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Fake newspaper front page claims Kenyan alcohol regulator involved in illegal ethanol trade

The Star newspaper did not publish a story linking an alcoholic drinks regulator in the country to illegal ethanol trade. The front page circulating on social media is false.

The headline of what appears to be the front page of an edition of the Kenyan newspaper the Star recently claimed that the head of an alcoholic drinks regulator in Meru county was complicit in illegal alcohol trade. 

“Chalkman Energy Limited: a company associated with Meru county Alcoholic Drinks Control Board CEO Dr. Mbaabu Muguna involved in illegal Ethanol Trade,” the headline reads.

Mbaabu Muguna is the chief executive officer of the Meru County Alcoholic Drinks Control Board.

The text below the headline reads: “Dr. Mbaabu one of the Directors of ChalkMan Energy Limited, is the one the region’s biggest Ethanol moguls using a web of highly-placed connections and carefully doctored documents.”

Meru county is just under 300 kilometres from Nairobi, Kenya’s capital.

In May 2023, Muguna closed down more than 130 non-compliant bars due to concerns about high alcohol consumption and regulatory violations. Kenyan authorities are enforcing strict standards nationally for the location of bars, leading to the closure of those that do not meet requirements.

In February, after more than 20 people lost their lives in Kirinyaga county to illegal brew, Kenya's interior minister Kithure Kindiki announced a nationwide crackdown on illegal brew sellers. Kirinyaga lies another 120-odd kilometres from Meru.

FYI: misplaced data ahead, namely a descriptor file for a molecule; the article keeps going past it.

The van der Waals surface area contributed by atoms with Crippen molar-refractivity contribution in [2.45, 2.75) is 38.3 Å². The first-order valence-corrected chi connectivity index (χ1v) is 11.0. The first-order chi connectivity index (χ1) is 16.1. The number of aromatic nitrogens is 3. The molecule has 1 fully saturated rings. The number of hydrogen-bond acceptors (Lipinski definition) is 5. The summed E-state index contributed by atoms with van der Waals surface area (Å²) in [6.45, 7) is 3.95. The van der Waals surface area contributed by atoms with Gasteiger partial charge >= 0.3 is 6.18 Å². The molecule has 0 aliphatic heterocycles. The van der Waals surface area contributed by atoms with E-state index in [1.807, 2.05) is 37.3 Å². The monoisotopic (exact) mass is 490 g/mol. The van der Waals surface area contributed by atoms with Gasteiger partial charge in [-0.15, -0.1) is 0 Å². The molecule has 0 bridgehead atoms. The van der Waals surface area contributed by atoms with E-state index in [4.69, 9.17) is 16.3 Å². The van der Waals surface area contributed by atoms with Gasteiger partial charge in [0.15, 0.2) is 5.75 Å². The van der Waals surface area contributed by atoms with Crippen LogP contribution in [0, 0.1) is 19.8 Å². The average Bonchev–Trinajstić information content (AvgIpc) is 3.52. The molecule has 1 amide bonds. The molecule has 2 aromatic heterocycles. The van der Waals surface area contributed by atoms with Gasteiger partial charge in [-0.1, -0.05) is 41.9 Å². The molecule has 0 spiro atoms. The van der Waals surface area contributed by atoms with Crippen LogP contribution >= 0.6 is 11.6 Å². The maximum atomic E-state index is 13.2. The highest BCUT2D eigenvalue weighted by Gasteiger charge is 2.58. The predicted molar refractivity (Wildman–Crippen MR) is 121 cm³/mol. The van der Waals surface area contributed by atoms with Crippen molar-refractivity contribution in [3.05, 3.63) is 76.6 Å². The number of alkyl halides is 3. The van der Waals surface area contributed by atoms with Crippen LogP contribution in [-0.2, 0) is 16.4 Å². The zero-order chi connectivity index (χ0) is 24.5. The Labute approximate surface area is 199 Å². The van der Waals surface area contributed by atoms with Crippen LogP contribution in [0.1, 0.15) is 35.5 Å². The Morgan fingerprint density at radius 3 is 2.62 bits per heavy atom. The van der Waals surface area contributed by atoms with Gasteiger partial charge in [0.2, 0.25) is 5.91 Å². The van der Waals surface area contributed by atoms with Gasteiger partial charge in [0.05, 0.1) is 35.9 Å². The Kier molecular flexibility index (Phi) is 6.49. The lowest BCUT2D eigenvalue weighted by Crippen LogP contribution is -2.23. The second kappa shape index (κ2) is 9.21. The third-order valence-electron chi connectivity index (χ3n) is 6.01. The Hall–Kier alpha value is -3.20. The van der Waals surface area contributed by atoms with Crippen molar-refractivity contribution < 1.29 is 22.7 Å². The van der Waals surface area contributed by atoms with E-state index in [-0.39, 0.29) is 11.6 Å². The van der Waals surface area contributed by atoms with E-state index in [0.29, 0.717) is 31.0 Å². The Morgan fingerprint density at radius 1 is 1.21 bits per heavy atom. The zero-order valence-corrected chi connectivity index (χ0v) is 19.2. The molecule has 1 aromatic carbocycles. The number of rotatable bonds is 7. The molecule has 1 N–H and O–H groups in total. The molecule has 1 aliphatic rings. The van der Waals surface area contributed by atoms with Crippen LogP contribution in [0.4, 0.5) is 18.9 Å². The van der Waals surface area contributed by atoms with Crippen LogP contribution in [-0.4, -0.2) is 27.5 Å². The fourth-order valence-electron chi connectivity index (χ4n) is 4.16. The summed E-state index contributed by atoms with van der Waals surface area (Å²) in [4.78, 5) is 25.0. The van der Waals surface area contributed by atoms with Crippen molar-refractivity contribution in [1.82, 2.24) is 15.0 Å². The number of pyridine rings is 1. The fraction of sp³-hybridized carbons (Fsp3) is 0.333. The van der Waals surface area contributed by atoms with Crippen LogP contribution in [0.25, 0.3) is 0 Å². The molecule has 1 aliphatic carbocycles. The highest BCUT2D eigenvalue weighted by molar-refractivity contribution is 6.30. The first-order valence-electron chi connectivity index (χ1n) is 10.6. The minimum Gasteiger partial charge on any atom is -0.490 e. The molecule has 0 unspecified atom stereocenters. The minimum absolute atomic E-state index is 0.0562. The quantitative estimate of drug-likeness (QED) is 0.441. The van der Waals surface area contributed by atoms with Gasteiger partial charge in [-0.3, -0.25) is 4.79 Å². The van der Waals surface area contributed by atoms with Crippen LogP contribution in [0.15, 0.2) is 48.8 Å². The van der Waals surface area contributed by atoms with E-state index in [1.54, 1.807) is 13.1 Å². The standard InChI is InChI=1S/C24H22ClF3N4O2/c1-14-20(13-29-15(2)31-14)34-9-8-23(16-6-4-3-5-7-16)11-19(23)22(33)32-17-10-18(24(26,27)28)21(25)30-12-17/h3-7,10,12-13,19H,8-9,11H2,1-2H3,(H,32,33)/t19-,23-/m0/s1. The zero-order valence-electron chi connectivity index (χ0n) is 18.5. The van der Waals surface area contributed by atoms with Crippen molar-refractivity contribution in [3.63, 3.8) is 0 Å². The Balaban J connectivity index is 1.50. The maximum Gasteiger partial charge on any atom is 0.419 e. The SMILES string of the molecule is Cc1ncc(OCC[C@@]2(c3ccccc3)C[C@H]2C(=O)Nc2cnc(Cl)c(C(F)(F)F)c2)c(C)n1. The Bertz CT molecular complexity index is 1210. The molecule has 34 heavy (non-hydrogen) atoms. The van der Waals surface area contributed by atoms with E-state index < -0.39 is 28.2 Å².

The claim began circulating in March 2024, when the Meru alcoholic drinks control board closed more than 90 establishments

Despite the allegation linking Muguna to illegal ethanol trade through “Chalkman Energy Limited”, there is no legal evidence of the existence of this company

Such unsubstantiated allegations risk tarnishing Muguna's reputation and undermining his ability to lead the fight against drug and substance abuse.

The front page can be found here, here and here.

So, did the Star really report this? We checked.

Star fake front page

Doctored front page

The Star often posts its front pages on social media, but we could not find this one.

The front page in question also didn’t feature a publication date, and the format of the headline and grammatical errors in the text below the headline raised doubts about its authenticity.

The newspaper subsequently disowned the front page. “Stay alert and beware of fake news. If it is not on our official pages, it is FAKE! Visit or for real and authentic news,” wrote the Star, above a graphic of the offending page


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